Will technology transfer to China turn out to be a bad deal for some U.S., Japan, and European companies? Today’s article in the WSJ on high-speed rail raises some interesting questions.
QINGDAO, China—When the Japanese and European companies that pioneered high-speed rail agreed to build trains for China, they thought they’d be getting access to a booming new market, billions of dollars worth of contracts and the cachet of creating the most ambitious rapid rail system in history.
What they didn’t count on was having to compete with Chinese firms who adapted their technology and turned it against them just a few years later.
This is a very important story. The economics of technology transfer, in my opinion, is the hidden engine for the global economy. When technology–knowledge capital–is transferred by a U.S., European, or Japanese company to a lower-cost Chinese supplier, what happens? The immediate effect: China becomes more productive and richer by the value of that knowledge capital. This is to China’s credit, incidentally, since absorbing technology transfers is not an easy task. (I plan to do an estimate of the size of the technology transfer pretty soon).
You can think of the technology transfer as implicit payment for cheap imports. U.S, European, and Japanese companies transfer knowledge capital to Chinese suppliers, and get back low-cost goods and services in return.
But to make technology transfer a win-win game for everyone in the long-term, three things have to happen next. First, Chinese firms must improve on the transferred technology, in order to boost productivity globally.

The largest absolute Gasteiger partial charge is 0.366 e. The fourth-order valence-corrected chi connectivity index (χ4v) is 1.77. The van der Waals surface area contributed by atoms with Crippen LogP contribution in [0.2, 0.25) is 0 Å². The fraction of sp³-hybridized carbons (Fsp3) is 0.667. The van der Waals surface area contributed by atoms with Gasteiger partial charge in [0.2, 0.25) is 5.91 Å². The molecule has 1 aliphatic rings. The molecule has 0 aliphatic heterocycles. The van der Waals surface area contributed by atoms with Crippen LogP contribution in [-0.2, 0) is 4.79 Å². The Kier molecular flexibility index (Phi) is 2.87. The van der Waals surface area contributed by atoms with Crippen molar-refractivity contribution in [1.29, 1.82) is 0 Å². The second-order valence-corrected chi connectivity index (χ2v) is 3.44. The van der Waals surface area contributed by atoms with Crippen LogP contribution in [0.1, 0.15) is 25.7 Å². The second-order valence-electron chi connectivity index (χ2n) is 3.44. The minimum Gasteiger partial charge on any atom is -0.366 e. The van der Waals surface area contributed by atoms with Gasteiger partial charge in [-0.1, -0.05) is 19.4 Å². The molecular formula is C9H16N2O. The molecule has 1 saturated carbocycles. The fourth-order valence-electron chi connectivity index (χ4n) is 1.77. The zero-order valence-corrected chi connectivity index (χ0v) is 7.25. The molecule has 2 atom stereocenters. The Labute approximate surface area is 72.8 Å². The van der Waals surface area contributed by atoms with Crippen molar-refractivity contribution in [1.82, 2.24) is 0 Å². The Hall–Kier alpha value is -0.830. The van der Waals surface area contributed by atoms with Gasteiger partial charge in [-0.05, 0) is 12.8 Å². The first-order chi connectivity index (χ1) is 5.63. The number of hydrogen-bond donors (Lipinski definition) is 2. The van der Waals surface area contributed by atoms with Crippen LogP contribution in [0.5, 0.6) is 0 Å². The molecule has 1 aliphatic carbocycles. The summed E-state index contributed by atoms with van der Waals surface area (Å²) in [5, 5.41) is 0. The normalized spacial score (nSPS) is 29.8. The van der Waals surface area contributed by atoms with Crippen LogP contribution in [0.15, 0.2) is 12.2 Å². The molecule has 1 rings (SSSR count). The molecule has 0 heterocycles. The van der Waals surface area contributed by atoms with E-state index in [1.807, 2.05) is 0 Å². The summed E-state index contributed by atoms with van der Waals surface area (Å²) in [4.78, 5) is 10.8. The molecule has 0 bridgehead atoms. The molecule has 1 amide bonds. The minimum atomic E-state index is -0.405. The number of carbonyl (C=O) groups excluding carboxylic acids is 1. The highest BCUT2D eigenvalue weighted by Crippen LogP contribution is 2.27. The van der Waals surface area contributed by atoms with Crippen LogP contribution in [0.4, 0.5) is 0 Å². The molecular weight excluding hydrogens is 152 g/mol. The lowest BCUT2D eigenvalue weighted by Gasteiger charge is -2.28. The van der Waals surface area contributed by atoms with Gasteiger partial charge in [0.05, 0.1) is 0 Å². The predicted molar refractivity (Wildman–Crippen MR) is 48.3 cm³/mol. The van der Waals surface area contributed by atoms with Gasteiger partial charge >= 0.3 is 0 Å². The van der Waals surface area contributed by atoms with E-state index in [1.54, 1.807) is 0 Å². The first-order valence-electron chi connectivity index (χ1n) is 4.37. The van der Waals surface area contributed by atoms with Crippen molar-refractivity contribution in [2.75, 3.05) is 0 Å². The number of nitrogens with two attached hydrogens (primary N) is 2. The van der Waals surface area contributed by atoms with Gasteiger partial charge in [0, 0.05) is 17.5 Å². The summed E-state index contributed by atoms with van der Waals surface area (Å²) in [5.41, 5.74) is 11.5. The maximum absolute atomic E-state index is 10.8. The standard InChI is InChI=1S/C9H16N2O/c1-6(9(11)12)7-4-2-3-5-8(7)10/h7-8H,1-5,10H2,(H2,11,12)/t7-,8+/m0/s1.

Second, U.S., European, and Japanese firms must switch some of their resources from production to research, development, and design, and create the next generation of innovative products. That’s the Apple strategy, and it’s worked well for them.
Third, U.S., Japanese, and European firms must slow down the rate of technology transfer, especially on cutting-edge technologies and key technologies for the defense industrial base. Successful innovation is risky business, and shouldn’t be given away so easily.
How can government help? That’s where countercyclical regulatory policy comes in. The U.S. is at a crossroads right now. The job market is weak and innovation is lagging. At this crucial moment, we should be doing everything we can to encourage the domestic sectors that are already innovating and growing. That includes communications, biosciences, and higher education.
Encouraging innovation and growth, however, does not translate into “adding more regulations.” In this downturn, Congress and the Obama Administration must show that they actually are willing to put jobs and innovation first over short-term regulatory objectives. That’s the way we can both create jobs in the short-run and find a long-term path for the future.